the performances are generally unsatisfactory.
2) MULTITONE SIGNALS with means power equal to mean power of digital signal.
These are obtained by summing N sinusoidal signals at different frequencies, with the result that:
Pp/Pm increases with the number N of tones:
the distribution of the amplitudes is uncontrollable (the time percentage during which the instantaneous amplitude approximates the peak value Pp decreases when N increases);
the performances for modulation with high level number are unsatisfactory.
2a) 2 TONES with mean power equal to mean power of digital signal.
These 2 tones are obtained by summing two sinusoidal signals (tones) at different frequency, with the result that:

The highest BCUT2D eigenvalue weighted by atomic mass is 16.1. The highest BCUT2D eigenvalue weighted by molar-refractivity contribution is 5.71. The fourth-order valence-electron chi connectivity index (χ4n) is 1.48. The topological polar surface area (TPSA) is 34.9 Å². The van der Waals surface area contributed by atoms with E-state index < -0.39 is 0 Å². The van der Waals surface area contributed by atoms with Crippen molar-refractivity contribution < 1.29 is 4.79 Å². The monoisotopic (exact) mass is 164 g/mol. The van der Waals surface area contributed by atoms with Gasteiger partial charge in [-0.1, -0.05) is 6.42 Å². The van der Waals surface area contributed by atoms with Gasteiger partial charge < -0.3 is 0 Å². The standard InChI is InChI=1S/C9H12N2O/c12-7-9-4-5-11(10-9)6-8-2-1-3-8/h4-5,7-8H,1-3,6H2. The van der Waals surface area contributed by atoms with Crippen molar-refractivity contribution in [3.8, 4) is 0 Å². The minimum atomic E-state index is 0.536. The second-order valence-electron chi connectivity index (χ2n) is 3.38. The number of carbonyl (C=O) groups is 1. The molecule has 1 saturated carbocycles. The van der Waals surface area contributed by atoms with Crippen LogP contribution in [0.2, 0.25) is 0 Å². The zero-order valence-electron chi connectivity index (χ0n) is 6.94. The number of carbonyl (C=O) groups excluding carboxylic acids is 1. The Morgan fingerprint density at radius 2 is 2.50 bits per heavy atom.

performances are poor for modulation at high level number.
2b) 4 TONES with mean power equal to mean power of digital signal. These 4 tones are obtained by summing four sinusoidal signals at different frequencies, and the following characteristics occur:
performances are optimal for 16 QAM modulations;
performances for modulations with greater number of levels are unsatisfactory.
2c) 4 TONES with mean power that differs from the mean power of digital signal by [(Pp/Pm)dB-6]dB, where Pp is the peak power and Pm is the mean power of digital signal.
For this signal, the summing of four tones of different frequency results in:
good performances for modulations with high level number;
high fulfillment complexity (all transmission systems are running in automatic level control, thus keeping the mean power of transmitted signal constant vs. time). The use of such a test signal requires that the transmitter must be put in manual control, be adjusted to get the minimization of intermodulation products and then be put in operation with automatic control. Therefore, this procedure is complex and not practical.